The path from Monday to today, which has brought the US to believe Syria’s chemical weapons use is unusual. This timeline may help us better get a grip on how (though not why) officials got from A to B.
Tuesday: Israeli Brigadier General Itai Brun delivers a speech in Tel Aviv claiming that Syria has “repeatedly” used chemical weapons.
Later Tuesday: Secretary of State John Kerry calls Benjamin Netanyahu to specifically press him on Brun’s claim. Kerry says Netanyahu was unable to confirm the allegation at all, while Netanyahu’s office refuses to make any public comments on the call or Brun’s claim. Kerry follows up with this non-proof by pushing NATO to send more aid to Syria’s rebels.
Wednesday: Hagel points out how weird it is that no one in Israel told him any of this stuff during his visit, in which he (civilian leader of the US military) met with Israeli military officials.
Thursday: The White House says it believes Syria has used chemical weapons on a “small scale.” Hagel says he believes that too.
The holes in the story:
1. Israel’s military claims to have provided the evidence on which Brun makes his statement to the US, even though Hagel has apparently never heard of it.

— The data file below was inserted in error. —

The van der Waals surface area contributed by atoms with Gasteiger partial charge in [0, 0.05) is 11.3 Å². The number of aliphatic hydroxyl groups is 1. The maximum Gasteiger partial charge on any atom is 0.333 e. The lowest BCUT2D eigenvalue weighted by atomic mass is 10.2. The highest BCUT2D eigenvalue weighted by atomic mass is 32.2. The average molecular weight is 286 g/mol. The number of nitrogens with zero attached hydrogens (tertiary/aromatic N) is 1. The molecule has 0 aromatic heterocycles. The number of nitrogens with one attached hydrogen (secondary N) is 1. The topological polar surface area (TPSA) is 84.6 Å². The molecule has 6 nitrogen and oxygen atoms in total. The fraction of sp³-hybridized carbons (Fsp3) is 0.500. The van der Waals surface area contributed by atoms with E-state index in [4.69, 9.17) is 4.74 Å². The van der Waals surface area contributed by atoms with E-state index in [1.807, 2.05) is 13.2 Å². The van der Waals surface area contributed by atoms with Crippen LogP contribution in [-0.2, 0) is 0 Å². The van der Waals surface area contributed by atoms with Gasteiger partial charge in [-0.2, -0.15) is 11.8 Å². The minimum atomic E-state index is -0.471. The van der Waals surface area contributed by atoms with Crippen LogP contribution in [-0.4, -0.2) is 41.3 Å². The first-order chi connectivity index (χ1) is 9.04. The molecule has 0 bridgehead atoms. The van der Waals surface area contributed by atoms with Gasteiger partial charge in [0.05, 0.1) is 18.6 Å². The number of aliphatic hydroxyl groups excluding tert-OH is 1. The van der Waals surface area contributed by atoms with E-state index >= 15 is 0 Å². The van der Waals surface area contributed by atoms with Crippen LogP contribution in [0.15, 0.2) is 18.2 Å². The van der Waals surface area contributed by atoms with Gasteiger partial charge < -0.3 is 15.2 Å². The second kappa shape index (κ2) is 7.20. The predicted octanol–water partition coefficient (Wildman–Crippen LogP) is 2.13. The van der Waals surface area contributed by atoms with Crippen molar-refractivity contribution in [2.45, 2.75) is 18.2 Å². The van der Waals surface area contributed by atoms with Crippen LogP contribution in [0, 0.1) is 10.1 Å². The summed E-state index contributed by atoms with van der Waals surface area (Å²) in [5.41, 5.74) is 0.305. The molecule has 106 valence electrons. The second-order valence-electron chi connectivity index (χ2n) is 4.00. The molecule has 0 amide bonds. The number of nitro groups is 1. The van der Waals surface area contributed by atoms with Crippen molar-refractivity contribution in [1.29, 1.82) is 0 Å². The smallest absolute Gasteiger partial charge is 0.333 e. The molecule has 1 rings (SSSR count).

2. Conversely, Israel’s military suggests that Brun’s assessment is based in large measure on “visual evidence” i.e. photographs from Syria’s rebels of people foaming at the mouth. This “evidence” was certainly familiar to the US before Monday, and they still had repeatedly said over the past weeks that they didn’t believe Syria had actually used chemical weapons.
Other things worth noting:
3. Brun claims Syria used chemical weapons five times. The US “assessment” says twice. Media reports of rebels claiming chemical weapons use are common, but only twice did the reports get major coverage. The more recent of the two saw Syrian troops killed by suffocating gas, leading analysts to believe that the rebels had used a make-shift lachrymatory agent as a weapon, not the “nerve agent” that Syria’s arsenal consists of and is accused of using. The US ended both of the major reports claiming that they didn’t believe chemical weapons were used, but now say they do, based only on “evidence” that they already had and already dismissed.